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ADP to offer predictive analytics tool for flight risk of workers

ADP will compete with Workday and Ultimate Software when it provides cloud software in the fall to help organizations determine if top performers are at risk of leaving their jobs.

Equipped with a large store of comparative data it believes will give it an edge over rivals, ADP plans to release...

a predictive analytics tool that can detect if top employees are at risk of leaving their jobs.

Marc Rind, chief data scientist and vice president of product development at ADP, based in Roseland, N.J., said in order to determine flight risk, the cloud-based tool will draw on aggregated and anonymous data from employees at 75,000 U.S. businesses. For example, one out of every six workers in the U.S. receives a payroll check from ADP.

"That is our great differentiator," he said.

He also cited ADP's longtime expertise in providing a suite of human capital management (HCM) software and its ability to work with HR professionals to assure they can use what the vendor is building.

ADP used the data to build accurate machine learning algorithms in the predictive analytics tool, he said.

Workday and the Ultimate Software each offer a predictive analytics tool for determining risk of someone quitting their job. Cornerstone OnDemand also plans to release software that can predict flight risk as part of Cornerstone Insights. Oracle said it has analytics software that can identify workers who are flight risks, and SAP touts the function as part of SuccessFactors Workforce Analytics.

Hewlett Packard Enterprise and Accenture pioneers in flight risk

Such software has been around for years, according to Hyoun Park, chief research officer at Blue Hill Research in Boston.

Systems integrators and consultant firms, such as Hewlett Packard Enterprise and Accenture, started the trend of building custom-built predictive analytics to calculate talent flight risk, he said. Another pioneer for this area of predictive analytics was Talent Analytics Corp., in Cambridge, Mass., which has partnered with SAP. But, in general, the larger HR software companies have only turned their attention to predictive flight risk over the last three to four years, he said.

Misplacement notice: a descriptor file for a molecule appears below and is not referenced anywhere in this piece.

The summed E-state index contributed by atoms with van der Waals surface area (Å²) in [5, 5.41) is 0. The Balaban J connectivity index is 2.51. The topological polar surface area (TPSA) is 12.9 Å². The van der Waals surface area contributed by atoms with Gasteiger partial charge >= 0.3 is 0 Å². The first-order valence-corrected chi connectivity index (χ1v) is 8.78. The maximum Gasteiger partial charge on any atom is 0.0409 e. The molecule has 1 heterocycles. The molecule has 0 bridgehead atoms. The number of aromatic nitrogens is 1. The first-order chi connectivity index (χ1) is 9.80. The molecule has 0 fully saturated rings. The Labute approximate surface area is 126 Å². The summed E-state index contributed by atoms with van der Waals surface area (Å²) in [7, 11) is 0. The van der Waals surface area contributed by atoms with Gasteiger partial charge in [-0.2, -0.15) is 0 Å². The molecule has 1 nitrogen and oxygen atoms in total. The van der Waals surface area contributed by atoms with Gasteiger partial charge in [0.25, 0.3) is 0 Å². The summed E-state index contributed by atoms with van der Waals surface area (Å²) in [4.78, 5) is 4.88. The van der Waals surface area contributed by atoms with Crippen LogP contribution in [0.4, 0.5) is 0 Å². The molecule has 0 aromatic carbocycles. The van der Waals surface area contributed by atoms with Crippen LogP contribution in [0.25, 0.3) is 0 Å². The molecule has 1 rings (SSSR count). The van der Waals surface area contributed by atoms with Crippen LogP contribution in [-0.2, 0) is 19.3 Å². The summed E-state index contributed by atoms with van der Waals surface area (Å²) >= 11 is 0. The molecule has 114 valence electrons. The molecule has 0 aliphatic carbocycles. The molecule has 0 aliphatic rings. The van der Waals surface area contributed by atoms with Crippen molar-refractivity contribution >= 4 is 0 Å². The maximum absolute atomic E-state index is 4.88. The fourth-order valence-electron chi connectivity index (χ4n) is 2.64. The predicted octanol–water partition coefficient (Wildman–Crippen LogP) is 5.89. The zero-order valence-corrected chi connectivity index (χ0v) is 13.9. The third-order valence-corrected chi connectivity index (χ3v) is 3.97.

One Workday predictive analytics tool can flag whether top performers are at risk of leaving and also provide prescriptive actions similar to the way Netflix would recommend a movie. The software can identify patterns of success with promotions and might recommend a promotion for a valued worker.

In an update this year, Workday also provided a predictive analytics tool to help in collection of outstanding receivables. The software assigns a risk score to invoices to help forecast whether they will be paid on time, helping collections personnel to prioritize their time, because they know which invoices are most at risk.

"Workday has done a very good job of providing predictive analytics that go across HR and finance to provide greater visibility into what is happening in your organization," Park said. "Predictive analytics tend to provide greater business value overall when used correctly and across departments as Workday is doing."

ADP data will help in catch-up

ADP's predictive analytics tool for flight risk may be a little late to market in some ways, but its software still will be significant because of the vendor's data, Park said.

Because its data will allow ADP to dig deeply into more workforce metrics and specific categories of companies based on sales and head count or geography, ADP's predictive analytics tool may be more effective than competitors with more general models, Park said.

Park said ADP's tool could be particularly valuable for highly paid people with rare skills, such as data scientists, highly paid developers, business strategists with specific expertise and C-level executives.

Salary or other standard reasons, such as distance from work, may not be so important when those people are at risk of quitting, he said. ADP's tool may be able to root out other possible reasons, such as the company's mission, the type of work or the individual's colleagues, Park said.

"ADP is different in that it is probably taking into account specific data that only ADP has or has in greater capacity than others with predictive analytics," Park said.

Software set for fall release

The ADP software is being released in the U.S. this fall as part of the ADP DataCloud analytics platform in ADP Vantage HCM for large enterprises, which includes 1,000 or more employees, ADP Workforce Now for midsize organizations of 50 to 999 employees and ADP Enterprise clients. The software is being piloted now among these users.

The DataCloud also includes a benchmarking platform that allows HR professionals to compare their company data with industry averages in areas such as compensation, turnover and workforce metrics.